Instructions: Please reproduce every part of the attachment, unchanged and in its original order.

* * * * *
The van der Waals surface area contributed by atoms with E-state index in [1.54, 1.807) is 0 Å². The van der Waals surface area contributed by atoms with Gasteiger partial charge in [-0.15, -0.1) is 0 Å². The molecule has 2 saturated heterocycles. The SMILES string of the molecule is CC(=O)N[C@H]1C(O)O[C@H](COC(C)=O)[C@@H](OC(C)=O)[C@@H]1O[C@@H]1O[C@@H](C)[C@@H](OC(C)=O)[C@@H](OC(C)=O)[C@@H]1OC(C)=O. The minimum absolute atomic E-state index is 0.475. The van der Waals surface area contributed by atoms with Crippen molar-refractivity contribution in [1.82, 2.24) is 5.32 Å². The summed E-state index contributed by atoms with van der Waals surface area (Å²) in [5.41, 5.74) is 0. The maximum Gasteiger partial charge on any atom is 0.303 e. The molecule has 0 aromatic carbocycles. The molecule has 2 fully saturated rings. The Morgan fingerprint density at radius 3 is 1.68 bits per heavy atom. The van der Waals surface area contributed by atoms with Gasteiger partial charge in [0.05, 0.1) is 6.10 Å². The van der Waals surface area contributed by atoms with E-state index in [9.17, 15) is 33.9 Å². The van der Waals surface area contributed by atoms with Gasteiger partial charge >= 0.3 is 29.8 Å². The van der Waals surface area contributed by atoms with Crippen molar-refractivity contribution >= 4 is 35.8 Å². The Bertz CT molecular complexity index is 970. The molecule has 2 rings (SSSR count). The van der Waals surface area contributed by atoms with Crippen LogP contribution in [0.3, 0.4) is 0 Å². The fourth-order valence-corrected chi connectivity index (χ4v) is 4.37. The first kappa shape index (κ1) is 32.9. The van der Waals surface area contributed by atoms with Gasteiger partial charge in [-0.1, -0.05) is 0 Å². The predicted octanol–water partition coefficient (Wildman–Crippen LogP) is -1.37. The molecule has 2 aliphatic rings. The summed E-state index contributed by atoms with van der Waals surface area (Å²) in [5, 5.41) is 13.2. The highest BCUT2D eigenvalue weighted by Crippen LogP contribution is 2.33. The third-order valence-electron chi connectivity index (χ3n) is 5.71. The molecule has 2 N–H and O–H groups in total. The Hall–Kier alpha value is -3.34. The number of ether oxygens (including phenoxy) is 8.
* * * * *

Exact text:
The van der Waals surface area contributed by atoms with E-state index in [1.54, 1.807) is 0 Å². The van der Waals surface area contributed by atoms with Gasteiger partial charge in [-0.15, -0.1) is 0 Å². The molecule has 2 saturated heterocycles. The SMILES string of the molecule is CC(=O)N[C@H]1C(O)O[C@H](COC(C)=O)[C@@H](OC(C)=O)[C@@H]1O[C@@H]1O[C@@H](C)[C@@H](OC(C)=O)[C@@H](OC(C)=O)[C@@H]1OC(C)=O. The minimum absolute atomic E-state index is 0.475. The van der Waals surface area contributed by atoms with Crippen molar-refractivity contribution in [1.82, 2.24) is 5.32 Å². The summed E-state index contributed by atoms with van der Waals surface area (Å²) in [5.41, 5.74) is 0. The maximum Gasteiger partial charge on any atom is 0.303 e. The molecule has 0 aromatic carbocycles. The molecule has 2 fully saturated rings. The Morgan fingerprint density at radius 3 is 1.68 bits per heavy atom. The van der Waals surface area contributed by atoms with Gasteiger partial charge in [0.05, 0.1) is 6.10 Å². The van der Waals surface area contributed by atoms with E-state index in [9.17, 15) is 33.9 Å². The van der Waals surface area contributed by atoms with Gasteiger partial charge >= 0.3 is 29.8 Å². The van der Waals surface area contributed by atoms with Crippen molar-refractivity contribution >= 4 is 35.8 Å². The Bertz CT molecular complexity index is 970. The molecule has 2 rings (SSSR count). The van der Waals surface area contributed by atoms with Crippen LogP contribution in [0.3, 0.4) is 0 Å². The fourth-order valence-corrected chi connectivity index (χ4v) is 4.37. The first kappa shape index (κ1) is 32.9. The van der Waals surface area contributed by atoms with Gasteiger partial charge in [-0.1, -0.05) is 0 Å². The predicted octanol–water partition coefficient (Wildman–Crippen LogP) is -1.37. The molecule has 2 aliphatic rings. The summed E-state index contributed by atoms with van der Waals surface area (Å²) in [5, 5.41) is 13.2. The highest BCUT2D eigenvalue weighted by Crippen LogP contribution is 2.33. The third-order valence-electron chi connectivity index (χ3n) is 5.71. The molecule has 2 N–H and O–H groups in total. The Hall–Kier alpha value is -3.34. The number of ether oxygens (including phenoxy) is 8.